About Jehoshua Rozenman
Jehoshua Rozenman is a sculptor, glass artist, video maker and painter. As a young adult he moved to the Netherlands and went on to study at the Rijksakademie voor Beeldende Kunsten in Amsterdam. In 2007 he moved on to glass to make his ideas tangible.
Nevertheless, his sculptures look like they are made of wax, iron, or ceramics. That is why Rozenman’s work is also called ‘anti-glass’. The organic character of his sculptures refers to nature; the transience of life is the common thread in his work. Glass has different dualities as a material. On the one hand, it has a better chance of surviving than a painting, on the other hand, it can shatter easily. It can be beautiful and light, but also show the dark side of life. Glass is strong, but also extremely vulnerable.
Jehoshua Rozenman uses the versatility of glass and its implicit properties to create works of art with multiple meanings. His sculptures are elusive, deceptive, and enigmatic. They are often dark and opaque and do not or hardly reflect.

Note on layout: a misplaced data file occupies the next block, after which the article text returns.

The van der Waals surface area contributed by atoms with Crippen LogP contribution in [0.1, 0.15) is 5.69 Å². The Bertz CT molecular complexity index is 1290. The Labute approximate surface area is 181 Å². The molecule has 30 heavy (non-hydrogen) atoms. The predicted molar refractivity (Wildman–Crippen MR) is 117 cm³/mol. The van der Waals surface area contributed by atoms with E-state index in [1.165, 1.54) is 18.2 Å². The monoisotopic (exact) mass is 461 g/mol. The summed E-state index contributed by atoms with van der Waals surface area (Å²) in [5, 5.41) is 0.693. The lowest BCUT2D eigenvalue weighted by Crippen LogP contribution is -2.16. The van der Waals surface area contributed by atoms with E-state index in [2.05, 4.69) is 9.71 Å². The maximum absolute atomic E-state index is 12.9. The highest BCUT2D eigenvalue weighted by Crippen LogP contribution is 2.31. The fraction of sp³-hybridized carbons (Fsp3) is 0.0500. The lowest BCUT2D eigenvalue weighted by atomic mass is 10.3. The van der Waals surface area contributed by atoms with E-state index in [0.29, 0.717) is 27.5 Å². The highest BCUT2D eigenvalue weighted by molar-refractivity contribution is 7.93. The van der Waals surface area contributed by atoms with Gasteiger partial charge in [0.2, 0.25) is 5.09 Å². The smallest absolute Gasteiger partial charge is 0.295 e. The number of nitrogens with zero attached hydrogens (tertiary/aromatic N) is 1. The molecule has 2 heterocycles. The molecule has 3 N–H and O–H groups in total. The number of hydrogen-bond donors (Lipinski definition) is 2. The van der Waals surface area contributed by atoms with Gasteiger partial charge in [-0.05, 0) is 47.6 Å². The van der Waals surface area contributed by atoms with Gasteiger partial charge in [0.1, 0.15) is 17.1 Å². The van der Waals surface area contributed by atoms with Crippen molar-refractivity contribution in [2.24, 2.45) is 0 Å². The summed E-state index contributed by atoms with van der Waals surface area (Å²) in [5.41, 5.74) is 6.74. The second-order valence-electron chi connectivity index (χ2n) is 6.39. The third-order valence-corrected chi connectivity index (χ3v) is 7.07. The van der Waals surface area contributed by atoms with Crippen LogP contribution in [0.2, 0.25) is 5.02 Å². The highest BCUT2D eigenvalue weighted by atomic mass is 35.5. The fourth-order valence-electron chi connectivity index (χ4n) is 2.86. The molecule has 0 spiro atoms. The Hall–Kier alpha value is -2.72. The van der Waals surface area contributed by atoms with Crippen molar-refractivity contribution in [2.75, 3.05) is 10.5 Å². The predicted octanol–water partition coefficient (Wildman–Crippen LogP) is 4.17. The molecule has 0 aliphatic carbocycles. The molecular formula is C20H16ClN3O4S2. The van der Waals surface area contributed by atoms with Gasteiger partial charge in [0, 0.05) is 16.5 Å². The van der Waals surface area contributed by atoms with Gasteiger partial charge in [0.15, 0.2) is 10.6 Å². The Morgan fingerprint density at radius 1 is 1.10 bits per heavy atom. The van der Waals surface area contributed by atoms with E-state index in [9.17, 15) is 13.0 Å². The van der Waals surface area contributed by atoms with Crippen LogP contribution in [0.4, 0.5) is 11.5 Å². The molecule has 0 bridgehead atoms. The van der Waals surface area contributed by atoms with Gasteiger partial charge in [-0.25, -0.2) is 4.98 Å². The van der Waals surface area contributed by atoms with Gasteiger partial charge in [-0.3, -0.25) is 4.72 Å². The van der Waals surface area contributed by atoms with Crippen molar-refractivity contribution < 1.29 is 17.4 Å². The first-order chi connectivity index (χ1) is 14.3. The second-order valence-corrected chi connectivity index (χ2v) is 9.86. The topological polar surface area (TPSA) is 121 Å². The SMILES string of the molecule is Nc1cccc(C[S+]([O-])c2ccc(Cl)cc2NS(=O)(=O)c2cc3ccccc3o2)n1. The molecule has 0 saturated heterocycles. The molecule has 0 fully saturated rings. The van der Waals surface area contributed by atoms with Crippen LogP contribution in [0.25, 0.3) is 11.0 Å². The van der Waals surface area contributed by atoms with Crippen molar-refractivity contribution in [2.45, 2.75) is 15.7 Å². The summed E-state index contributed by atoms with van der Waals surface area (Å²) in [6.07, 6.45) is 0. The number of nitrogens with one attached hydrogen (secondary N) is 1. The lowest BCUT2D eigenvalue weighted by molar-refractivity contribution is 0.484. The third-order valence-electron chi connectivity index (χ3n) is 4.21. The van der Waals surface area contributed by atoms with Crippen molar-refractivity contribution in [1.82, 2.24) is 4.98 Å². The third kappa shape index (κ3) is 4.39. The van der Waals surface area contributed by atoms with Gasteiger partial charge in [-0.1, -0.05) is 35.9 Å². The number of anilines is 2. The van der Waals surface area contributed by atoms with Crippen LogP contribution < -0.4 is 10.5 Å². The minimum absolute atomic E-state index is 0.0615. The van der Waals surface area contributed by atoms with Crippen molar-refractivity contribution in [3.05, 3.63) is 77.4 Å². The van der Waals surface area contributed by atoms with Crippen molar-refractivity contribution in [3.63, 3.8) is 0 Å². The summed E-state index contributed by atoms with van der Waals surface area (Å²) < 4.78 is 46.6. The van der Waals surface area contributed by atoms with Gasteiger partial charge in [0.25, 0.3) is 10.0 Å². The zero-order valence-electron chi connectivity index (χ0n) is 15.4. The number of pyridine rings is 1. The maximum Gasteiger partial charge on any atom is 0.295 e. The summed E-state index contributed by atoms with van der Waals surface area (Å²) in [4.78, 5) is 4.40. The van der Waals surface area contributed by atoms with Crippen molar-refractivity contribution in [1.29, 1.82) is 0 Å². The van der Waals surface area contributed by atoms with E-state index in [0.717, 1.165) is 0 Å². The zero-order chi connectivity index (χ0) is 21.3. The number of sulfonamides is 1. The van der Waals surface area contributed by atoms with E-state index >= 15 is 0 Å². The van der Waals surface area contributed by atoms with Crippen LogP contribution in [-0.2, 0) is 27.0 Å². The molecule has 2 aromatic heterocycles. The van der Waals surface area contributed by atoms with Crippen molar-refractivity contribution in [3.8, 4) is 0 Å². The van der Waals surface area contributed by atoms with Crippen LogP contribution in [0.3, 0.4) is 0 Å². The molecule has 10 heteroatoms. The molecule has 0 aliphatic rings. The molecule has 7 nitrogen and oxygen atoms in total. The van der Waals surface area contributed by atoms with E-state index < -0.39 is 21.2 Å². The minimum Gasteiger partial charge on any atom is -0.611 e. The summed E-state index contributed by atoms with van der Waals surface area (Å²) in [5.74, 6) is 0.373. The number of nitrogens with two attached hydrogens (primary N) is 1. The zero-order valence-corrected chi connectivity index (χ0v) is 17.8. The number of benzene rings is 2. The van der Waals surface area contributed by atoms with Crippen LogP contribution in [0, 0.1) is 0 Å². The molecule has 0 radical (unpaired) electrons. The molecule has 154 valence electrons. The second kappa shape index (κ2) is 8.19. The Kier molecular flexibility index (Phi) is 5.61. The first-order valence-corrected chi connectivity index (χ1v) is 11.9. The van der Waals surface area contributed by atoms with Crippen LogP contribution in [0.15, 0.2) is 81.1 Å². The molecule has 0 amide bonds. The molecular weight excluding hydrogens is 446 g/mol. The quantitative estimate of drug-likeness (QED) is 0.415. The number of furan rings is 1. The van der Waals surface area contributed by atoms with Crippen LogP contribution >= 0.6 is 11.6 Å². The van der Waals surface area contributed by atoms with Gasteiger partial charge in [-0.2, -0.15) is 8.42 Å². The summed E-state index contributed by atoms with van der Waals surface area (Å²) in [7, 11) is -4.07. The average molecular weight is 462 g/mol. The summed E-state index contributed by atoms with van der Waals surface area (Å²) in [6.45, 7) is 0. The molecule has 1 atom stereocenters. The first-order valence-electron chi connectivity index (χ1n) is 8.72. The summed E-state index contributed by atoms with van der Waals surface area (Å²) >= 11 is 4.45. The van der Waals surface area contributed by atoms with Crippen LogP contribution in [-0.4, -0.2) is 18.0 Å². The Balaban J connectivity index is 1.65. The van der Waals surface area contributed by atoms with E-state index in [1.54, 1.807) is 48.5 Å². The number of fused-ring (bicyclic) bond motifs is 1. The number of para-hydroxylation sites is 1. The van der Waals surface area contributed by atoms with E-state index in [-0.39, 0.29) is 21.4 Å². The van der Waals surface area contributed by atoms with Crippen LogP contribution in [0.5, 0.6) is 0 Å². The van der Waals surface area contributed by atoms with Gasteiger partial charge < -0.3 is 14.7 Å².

In 2019 he made Circular Ashes, a two and a half-meter high and almost three-hundred-kilo heavy work. It looks like broken industrial machines stacked and welded together. Space junk or a meteorite. But it clearly isn’t. Rozenman casts glass, as others cast bronze, silver, or copper. It is a time consuming, complicated, and unique process.
City walks and fantasies lead to sculptures that have connotations with social or political events, incidents from the collective memory.
The imposing bridges of New York were the source of inspiration for Crystal Clear Night, a relatively small sculpture (53 cm high), which was on display during ART ZUID 2013. This sculpture seems rough, coarse, and almost threatening, but it is and remains glass: vulnerable, fragile and fragile.